It’s been a few weeks since I posted about Entergy responding to Rep. Edward Markey (D-Mass.) on the strontium-90 (Sr-90) issue at the Vermont Yankee nuclear plant. NRC Chairman Gregory Jaczko has since weighed in, on the NRC’s behalf, with a letter he sent to the congressman.
Of note, the chairman’s letter echoes what Entergy officials and the Vermont Department of Health (VTDH) have been saying all along:
Because there are multiple potential sources of Sr-90, including nuclear weapons testing by multiple countries in the middle of the last century, it is very difficult to draw conclusions about the source of any particular Sr-90 contamination that is found in the environment unless there is additional supporting evidence.
Because of this fact, Jaczko believes that Entergy’s Laurence Smith, manager of communications, is fair in one of his statements that “There is absolutely no evidence to suggest that Vermont Yankee is the source for the strontium-90.” He writes:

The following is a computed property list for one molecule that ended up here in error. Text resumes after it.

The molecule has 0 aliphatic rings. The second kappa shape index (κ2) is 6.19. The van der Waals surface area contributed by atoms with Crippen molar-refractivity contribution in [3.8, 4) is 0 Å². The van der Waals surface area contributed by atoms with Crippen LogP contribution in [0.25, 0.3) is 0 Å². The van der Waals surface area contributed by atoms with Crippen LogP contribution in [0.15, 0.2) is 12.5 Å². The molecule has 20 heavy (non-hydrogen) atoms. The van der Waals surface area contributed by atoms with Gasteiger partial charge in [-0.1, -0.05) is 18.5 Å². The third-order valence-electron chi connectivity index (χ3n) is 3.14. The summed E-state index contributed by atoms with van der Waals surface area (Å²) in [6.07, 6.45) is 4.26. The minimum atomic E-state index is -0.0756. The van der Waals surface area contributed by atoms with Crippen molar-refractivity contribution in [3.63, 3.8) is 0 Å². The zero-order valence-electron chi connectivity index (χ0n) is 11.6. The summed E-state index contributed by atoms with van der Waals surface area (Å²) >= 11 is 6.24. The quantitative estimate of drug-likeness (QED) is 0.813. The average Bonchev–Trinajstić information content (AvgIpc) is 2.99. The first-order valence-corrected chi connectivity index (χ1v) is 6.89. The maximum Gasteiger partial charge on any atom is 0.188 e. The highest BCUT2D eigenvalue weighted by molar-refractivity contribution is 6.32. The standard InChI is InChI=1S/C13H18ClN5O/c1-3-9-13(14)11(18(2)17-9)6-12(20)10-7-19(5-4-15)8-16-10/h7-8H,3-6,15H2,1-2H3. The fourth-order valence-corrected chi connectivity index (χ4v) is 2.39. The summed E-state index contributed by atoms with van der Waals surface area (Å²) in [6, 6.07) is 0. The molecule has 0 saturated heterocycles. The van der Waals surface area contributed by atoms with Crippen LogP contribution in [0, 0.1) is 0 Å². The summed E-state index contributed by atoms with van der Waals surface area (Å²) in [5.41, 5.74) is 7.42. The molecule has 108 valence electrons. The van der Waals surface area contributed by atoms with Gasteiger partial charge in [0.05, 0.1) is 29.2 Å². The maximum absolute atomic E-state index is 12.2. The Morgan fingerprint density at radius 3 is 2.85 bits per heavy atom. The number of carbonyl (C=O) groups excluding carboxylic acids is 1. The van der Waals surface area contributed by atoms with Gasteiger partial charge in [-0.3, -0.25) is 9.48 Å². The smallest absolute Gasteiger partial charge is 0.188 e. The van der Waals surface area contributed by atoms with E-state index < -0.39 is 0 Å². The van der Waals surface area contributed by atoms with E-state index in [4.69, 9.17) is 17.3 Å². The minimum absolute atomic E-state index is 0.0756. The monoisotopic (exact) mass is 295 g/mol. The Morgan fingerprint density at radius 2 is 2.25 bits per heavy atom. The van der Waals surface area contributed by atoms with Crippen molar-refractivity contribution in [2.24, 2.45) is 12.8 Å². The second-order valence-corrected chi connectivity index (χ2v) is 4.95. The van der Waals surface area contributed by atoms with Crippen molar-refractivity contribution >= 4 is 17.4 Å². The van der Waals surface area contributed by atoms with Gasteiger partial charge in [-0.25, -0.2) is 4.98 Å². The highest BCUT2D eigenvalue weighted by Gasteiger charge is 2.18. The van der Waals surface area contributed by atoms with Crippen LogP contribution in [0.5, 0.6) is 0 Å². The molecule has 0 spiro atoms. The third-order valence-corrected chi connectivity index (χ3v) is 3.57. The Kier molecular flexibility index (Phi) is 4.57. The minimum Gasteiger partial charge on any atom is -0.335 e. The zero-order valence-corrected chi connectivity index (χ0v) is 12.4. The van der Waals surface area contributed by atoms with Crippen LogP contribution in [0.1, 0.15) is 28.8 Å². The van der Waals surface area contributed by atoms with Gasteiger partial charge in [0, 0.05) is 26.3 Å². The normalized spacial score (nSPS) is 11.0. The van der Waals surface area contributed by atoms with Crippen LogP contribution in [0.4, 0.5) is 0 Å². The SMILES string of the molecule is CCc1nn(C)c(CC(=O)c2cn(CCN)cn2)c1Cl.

The quoted licensee statements in your question are not without foundation based on the above information.
The chairman also continues by explaining that the NRC’s methods of analyzing the data employ a somewhat different “band of uncertainty” than the VTDH, and concludes that:
The VTDH results are too close to the level of uncertainty to be considered by themselves a conclusive indication of the presence of Sr-90. When taken together, these factors lead us to conclude that there is no need for further study of possible Sr-90 contamination from Vermont Yankee at this time.
If there is ever an indication of Sr-90 releases above the legal limit or contamination at Vermont Yankee, the chairman reassures the congressman that the:
NRC will take action, as appropriate, at that time.
Given that the state’s department of health and the Nuclear Regulatory Commission have come back to the congressman with similar explanations, I wonder if we can now consider this issue to be null?
Read the full letter here.